Friday Flash: Reborn

This flash was inspired from an image on 500px. I cannot find it now, but it was gorgeous. It has 312 words.

A handful of children gathered around the storyteller. The children were sleepy from a rich dinner and the warmth of the fire, but still they clamored for one more story.

“Hush,” she said. “Very well. One last story.” And she began to speak.

Blood seeped across the sky like slow-moving clouds.

She watched and feared.

Around her the villagers paused to watch for only a few wing-beats before hurrying to their homes. They knew what it meant, too. They wanted to be gone before the thrice-cursed priests arrived.

She ignored the pitying glances. Ignored, too, the icy cold and red pellets that fell from the sky and froze in her hair.

She knew her beloved would come back to her; he had promised and he never broke a promise. No matter that the foreign priests turned him and the host he commanded into so much red mist.

The priests, grim in their bright red trousers and robes, did not see her. Fools. Perhaps they thought her a statue.

One pushed past her to the village square she guarded. But the moment his sleeve brushed her arm, he turned to ice. The other priests, seeing this, charged her with knives and scimitars. All of them disintegrated into the cold night.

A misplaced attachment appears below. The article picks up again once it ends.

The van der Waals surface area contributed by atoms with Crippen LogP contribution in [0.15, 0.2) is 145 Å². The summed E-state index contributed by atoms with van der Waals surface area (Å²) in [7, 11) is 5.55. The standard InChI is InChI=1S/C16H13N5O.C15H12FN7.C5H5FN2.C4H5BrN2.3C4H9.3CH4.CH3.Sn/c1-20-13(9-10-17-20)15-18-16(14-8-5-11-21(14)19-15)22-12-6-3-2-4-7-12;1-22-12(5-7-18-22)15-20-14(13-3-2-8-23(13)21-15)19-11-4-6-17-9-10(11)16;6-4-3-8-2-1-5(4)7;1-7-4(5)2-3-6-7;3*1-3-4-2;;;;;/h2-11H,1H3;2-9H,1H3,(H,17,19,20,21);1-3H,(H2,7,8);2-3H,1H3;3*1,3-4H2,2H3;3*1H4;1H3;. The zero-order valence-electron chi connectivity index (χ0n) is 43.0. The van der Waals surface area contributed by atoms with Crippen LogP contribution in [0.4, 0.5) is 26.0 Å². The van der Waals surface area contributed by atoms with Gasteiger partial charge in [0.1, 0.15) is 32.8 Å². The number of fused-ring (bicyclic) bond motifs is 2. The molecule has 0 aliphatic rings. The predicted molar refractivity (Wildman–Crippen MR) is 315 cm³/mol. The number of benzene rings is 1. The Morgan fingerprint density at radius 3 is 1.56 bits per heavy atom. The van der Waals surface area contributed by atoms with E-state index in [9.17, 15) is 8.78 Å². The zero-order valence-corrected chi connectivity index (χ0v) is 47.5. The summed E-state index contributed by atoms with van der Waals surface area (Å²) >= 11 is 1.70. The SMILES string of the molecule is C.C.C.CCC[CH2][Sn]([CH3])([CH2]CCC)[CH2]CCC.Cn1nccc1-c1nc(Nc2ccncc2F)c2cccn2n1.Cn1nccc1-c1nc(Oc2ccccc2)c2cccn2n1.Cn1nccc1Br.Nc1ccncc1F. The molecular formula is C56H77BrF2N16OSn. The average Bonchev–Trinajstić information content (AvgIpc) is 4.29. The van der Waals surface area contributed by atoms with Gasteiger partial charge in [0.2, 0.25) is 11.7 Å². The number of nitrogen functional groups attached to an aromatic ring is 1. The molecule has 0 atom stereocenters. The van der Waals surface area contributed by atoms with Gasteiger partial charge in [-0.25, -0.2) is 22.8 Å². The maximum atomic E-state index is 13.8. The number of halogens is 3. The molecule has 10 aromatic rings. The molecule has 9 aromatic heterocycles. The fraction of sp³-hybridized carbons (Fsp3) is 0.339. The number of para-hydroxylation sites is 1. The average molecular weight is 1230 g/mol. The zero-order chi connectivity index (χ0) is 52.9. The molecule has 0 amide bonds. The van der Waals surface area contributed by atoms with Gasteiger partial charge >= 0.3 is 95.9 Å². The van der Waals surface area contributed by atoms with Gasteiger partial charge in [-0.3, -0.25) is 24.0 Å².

“And that is why none dare attack us even today,” concluded the storyteller. She smiled and shook her head at the shouts for more. “Off to bed with you now. Go.”

When they were all safely asleep and the room rang with silence, she rose and went to look out the window. There, the same bit of land she had defended so many centuries before. Others had built a white marble statue of her there, but glorified the details of her face.

Still her beloved had not come. But she would abide until he was reborn as the man he was meant to be.

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17 thoughts on “Friday Flash: Reborn

  1. Your blood seeping across the sky worked for me! I don’t know if you intended it this way, but the lack of punctuation or italics when she starts telling the story blurs the boundary between the story and what might actually be happening; this is a good thing as it adds to the sense of mystery and suspense, particularly as we later learn the nature of the storyteller.

  2. Like Jason, I too thought the line “Blood seeped across the sky like slow-moving clouds.” Was a nice touch, I did think it was clouds at sunset too as I have seen many red skies at sundown.
    Storytellers are always such fascinating people, aren’t they?

    PS. I read this yesterday, and was sure I had left a comment, I think blogger must have stolen it. :)

  3. I got a little confused by the lack of formatting from when she began to tell the story, but the more I read on, the more it seemed to work. Nice work

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